|Party to Hague Service Convention?||No|
|Party to Hague Evidence Convention?||No|
|Party to Hague Apostille Convention?||No|
|Party to Inter-American Convention?||No|
|Service of Process by Mail?||N/A|
THE INFORMATION RELATING TO THE LEGAL REQUIREMENTS OF SPECIFIC FOREIGN COUNTRIES IS PROVIDED FOR GENERAL INFORMATION ONLY
AND MAY NOT BE TOTALLY ACCURATE IN A PARTICULAR CASE. QUESTIONS INVOLVING INTERPRETATION OF SPECIFIC FOREIGN LAWS SHOULD BE
ADDRESSED TO FOREIGN ATTORNEYS. THIS CIRCULAR SEEKS ONLY TO PROVIDE INFORMATION; IT IS NOT AN OPINION ON ANY ASPECT OF U.S.,
FOREIGN, OR INTERNATIONAL LAW. THE U.S. DEPARTMENT OF STATE DOES NOT INTEND BY THE CONTENTS OF THIS CIRCULAR TO TAKE A POSITION
ON ANY ASPECT OF ANY PENDING LITIGATION.
Nigeria is not a party to the Hague Service Convention. In the absence of any prohibition against it, service of process in Nigeria may be effected by mail, by agent, such as a local attorney, or through letters rogatory. Litigants may wish to consult an attorney in Nigeria before pursuing a particular method of service of process, particularly if enforcement of a U.S. judgment is contemplated in the future.
Service on a Foreign State: See also our Service Under the Foreign Sovereign Immunities Act (FSIA) feature and FSIA Checklist for questions about service on a foreign state, agency or instrumentality.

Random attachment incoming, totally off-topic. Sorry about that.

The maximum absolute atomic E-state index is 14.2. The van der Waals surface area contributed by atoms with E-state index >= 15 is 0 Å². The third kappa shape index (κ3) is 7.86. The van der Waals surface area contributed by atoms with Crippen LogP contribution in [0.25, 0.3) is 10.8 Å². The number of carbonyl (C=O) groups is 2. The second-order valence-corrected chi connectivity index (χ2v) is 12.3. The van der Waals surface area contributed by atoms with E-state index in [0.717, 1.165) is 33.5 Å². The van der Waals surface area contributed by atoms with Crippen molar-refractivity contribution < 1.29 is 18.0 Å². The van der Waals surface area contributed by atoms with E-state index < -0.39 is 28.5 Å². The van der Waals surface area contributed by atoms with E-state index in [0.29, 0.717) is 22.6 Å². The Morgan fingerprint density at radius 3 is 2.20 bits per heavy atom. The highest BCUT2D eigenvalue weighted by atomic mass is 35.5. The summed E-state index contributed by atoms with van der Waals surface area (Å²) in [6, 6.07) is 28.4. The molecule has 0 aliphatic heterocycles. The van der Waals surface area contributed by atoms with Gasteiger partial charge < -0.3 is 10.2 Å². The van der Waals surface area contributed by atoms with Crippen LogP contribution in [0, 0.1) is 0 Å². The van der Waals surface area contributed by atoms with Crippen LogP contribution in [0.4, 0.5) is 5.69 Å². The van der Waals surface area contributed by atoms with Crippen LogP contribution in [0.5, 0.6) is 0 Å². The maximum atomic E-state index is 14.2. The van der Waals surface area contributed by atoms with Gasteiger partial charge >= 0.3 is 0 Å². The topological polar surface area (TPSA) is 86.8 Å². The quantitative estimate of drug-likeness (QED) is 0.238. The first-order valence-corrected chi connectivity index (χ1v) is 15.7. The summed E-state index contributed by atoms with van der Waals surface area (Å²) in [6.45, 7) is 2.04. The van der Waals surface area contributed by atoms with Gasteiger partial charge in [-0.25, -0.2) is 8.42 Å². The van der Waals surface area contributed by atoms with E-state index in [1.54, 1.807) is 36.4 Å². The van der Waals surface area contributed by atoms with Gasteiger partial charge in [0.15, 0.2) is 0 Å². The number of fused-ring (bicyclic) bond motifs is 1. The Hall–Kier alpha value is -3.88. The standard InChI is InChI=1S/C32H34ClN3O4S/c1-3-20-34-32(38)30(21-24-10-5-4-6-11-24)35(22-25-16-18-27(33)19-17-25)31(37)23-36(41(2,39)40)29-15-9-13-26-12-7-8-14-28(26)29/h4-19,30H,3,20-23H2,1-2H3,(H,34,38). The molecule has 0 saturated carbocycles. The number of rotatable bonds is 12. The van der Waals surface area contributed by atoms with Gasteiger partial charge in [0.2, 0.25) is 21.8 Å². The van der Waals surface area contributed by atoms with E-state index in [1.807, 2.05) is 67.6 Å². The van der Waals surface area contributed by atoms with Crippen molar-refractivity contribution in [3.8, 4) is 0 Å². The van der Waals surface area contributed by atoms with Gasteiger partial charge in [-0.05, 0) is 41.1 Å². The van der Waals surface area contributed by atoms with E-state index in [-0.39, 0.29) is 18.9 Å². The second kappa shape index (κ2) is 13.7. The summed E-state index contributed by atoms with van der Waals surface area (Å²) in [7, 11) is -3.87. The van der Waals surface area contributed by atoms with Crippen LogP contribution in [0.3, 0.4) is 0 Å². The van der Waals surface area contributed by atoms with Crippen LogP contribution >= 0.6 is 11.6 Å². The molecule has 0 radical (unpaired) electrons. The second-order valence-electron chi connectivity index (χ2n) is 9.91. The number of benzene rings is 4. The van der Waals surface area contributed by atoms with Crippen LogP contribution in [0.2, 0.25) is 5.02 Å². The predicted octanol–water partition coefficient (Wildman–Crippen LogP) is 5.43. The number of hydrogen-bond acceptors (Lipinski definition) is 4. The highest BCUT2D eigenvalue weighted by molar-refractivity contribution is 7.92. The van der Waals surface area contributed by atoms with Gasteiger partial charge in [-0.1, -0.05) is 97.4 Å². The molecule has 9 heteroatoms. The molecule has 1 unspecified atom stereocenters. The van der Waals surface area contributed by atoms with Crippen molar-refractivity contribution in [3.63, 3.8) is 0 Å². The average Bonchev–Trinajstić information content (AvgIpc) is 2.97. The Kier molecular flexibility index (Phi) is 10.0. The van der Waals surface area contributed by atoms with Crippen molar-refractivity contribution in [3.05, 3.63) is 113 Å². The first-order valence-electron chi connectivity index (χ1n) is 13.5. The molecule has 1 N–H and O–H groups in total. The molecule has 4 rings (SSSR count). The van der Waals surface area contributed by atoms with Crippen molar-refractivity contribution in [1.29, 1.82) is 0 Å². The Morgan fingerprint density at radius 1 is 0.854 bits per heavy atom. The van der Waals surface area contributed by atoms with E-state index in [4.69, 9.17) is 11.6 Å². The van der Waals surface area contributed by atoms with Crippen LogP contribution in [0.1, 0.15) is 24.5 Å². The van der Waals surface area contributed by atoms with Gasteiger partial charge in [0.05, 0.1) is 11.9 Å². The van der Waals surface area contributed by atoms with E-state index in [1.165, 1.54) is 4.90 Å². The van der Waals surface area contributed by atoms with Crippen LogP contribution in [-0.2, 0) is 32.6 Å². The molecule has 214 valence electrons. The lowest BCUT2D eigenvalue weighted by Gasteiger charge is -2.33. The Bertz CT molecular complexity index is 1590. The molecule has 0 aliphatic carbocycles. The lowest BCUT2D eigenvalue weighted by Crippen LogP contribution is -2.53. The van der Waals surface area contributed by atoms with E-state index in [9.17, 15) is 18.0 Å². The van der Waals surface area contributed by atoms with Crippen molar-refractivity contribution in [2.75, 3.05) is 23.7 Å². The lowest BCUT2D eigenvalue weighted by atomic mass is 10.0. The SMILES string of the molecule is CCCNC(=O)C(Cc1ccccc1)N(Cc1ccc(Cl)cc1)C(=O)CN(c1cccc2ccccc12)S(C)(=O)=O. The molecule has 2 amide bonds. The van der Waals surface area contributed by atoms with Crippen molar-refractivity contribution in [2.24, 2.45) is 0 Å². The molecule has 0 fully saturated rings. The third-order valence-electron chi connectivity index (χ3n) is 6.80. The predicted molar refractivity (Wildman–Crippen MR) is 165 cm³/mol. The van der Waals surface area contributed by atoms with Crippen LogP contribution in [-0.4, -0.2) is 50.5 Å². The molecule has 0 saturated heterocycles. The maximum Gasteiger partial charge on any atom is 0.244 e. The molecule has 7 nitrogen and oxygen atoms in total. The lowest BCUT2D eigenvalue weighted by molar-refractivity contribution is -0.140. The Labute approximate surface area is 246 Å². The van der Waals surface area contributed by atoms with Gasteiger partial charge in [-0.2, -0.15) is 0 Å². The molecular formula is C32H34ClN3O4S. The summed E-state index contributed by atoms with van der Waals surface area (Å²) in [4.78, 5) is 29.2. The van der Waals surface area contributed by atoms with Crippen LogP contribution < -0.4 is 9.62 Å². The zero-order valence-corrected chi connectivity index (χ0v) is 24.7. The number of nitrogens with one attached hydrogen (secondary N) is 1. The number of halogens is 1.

Prosecution Requests: U.S. federal or state prosecutors should also contact the Office of International Affairs, Criminal Division, Department of Justice for guidance.
Defense Requests in Criminal Matters: Criminal defendants or their defense counsel seeking judicial assistance in obtaining evidence or in effecting service of documents abroad in connection with criminal matters may do so via the letters rogatory process.
Nigerian authorities have advised the U.S. Embassy that voluntary depositions of willing witnesses in civil and commercial matters may be taken before U.S. consular officers in Nigeria pursuant to the Vienna Convention on Consular Relations. Nigeria is not a party to the Hague Evidence Convention. Voluntary depositions may be conducted in Nigeria regardless of the nationality of the witness, provided no compulsion is used. Oral depositions or depositions on written questions may be taken by U.S. consular officers or by private attorneys from the U.S. or Nigeria at the U.S. Embassy or at another location such as a hotel or office, either on notice or pursuant to a commission. If the services of a U.S. consular officer are required to administer an oath to the witness, interpreter and stenographer, such arrangements must be made in advance with the U.S. Embassy directly.
Compulsion of Evidence: The Nigerian Federal High Court may compel any other party to allow an applicant to inspect all or any documents in the custody or under the control of that party relative to a lawsuit, and if necessary, to take examined copies of the same. If an application is submitted via letters rogatory the court may issue an order compelling the examination of witnesses. A court will give directions as to time, place and manner of such examination, and all other matters connected as may appear reasonable and just.